How Should I Write A Book Title In An Essay

Underline? Quotation marks? Punctuation? Something else? What is the proper solution for writing title of a book in an essay? Does it really exist? And what rule should we stick to? We’re going to answer these and many more questions in the following article. So, make yourself comfortable and keep reading!

Proper Ways to Write Book Titles in The Essays

As time goes by the rules of writing are gradually changing. Things, which were acceptable and correct many years ago, are considered to be outdated today. The rules of writing and formatting have also changed a lot. For example, book titles. We can’t simply write a book title in our college essay if we don’t know principle rules and standards. This can be new to students, but not to their teachers, instructors, or any professional coursework writing service. So, let’s dip into the secrets and grammar rules of writing the titles of the books in your papers properly.

Italics

Professional educational associations and organizations recommend students to use italics to write the titles of the books. This rule applies to magazines and newspapers as well. For example, The Sun Also Rises by Ernest Hemingway, One Flew Over the Cuckoo’s Nest by Ken Kesey, Fahrenheit 451 by Ray Bradbury, etc.

Quotation Marks

Other style guides allow using double quotation marks for the title of the books. For example, “The House of the Seven Gables” by Nathaniel Hawthorne, “The Stranger” by Albert Camus, “The Great Gatsby” by Francis Scott Fitzgerald, etc. In this case, we do not use italics anymore. Only quotation marks.

Though there are different thoughts on how to write the title of the books properly, the main thing is to be consistent with one style through the whole essay. You can’t change italics in the first paragraph to double quotation marks in the second paragraph in the same essay. Just pick one of them.

Capitalization

Each word in the title of the book should be written with a capitalized letter, except prepositions like at, of, in, on, etc. For example, “Breakfast at Tiffany’s” by Truman Capote, “To the Lighthouse” by Virginia Woolf, “A River Runs Through It and Other Stories” by Norman Maclean, “Lord of the Flies” by William Gerald Golding, etc.

Generally, the capitalization rule is a must. But italics and double quotation marks depend on your personal or your teachers’ personal preference. However, some sources recommend using double quotation marks instead of italics if the book is a part of a larger work (story or poem collection). At the same time, they recommend using italics for independent works.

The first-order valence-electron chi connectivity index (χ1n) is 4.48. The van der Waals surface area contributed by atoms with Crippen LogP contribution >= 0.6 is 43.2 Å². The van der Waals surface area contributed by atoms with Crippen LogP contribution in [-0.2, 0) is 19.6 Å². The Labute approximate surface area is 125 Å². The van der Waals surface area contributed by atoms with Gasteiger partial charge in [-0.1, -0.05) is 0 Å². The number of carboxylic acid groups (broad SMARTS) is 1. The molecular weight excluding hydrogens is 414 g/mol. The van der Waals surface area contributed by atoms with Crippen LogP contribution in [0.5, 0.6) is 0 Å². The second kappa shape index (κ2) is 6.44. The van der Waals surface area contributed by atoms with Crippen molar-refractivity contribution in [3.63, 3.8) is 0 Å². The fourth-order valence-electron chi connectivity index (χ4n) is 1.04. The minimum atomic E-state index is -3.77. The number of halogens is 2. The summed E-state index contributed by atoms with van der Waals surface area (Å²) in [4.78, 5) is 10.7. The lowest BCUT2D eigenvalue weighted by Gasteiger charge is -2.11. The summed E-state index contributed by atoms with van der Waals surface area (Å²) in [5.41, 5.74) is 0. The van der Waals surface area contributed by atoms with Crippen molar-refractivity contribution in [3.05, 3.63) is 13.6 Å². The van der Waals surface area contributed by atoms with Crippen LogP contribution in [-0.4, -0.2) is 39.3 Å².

As we can see, each style guide (for example, craftresumes.com review) has its own preference and advice depending on the type and style of writing. It is always better to consult with your instructor or professor to make the right decision and to get the best possible result.

How do I handle book titles in my work? Do I underline them? Italicize them? Put them in quotes? —Bryan F.

This is one of those pesky questions that comes up all the time: Should I underline or italicize book titles in my writing? And it comes up for good reason: You can look at several different books, newspapers or magazine articles and see it handled several different ways. So which one is right?

The answer is: Probably all of them.

How you handle book titles in your work is a style choice not governed by grammarian law. The issue is addressed by the top stylebooks, but the answers vary.

According to the Chicago Manual of Style and the Modern Language Association, titles of books (and other complete works, such as newspapers and magazines), should be italicized. So if abiding by either of those guides, you’d italicize Stephen King’s The Shining, just as you would Vanity Fair and The Miami Herald (and Appetite for Destruction, if your protagonist is a Guns N’ Roses fan).

On the flip side, the AP Stylebook suggests that you use quotation marks around the names of books (with the exceptions of the Bible and catalogs of reference material, such as dictionaries and almanacs, which should not be styled in any way). So if you’re writing for a publication that adheres to AP guidelines, reference books with friendly quotation marks: “Eat, Pray, Love,” “Harry Potter and the Deathly Hollows” and “Bossypants” (have I ever mentioned how much I love Tina Fey?).


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Some publications also follow their own style guides. Here at WD, for instance, we generally follow the AP Stylebook. But, as you can see if you peruse this issue, we break from it on this topic and italicize book titles. That’s our preferred house style.

So what does this mean for you? It means: Don’t worry about it too much. Just pick one way and stick with it for consistency purposes (for example, if you italicize the name of the book your character is reading on page one of your novel, make sure you italicize it on page 214, too). All publishers have their own style, so if you’re fortunate enough to get the work in question published, an editor will edit your story to fit her style preferences anyway. Your goal is to turn in a professional-looking manuscript, and consistency in your style is one key way to do that.


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Brian A. Klems is the editor of this blog, online editor of Writer’s Digest and author of the popular gift bookOh Boy, You’re Having a Girl: A Dad’s Survival Guide to Raising Daughters.

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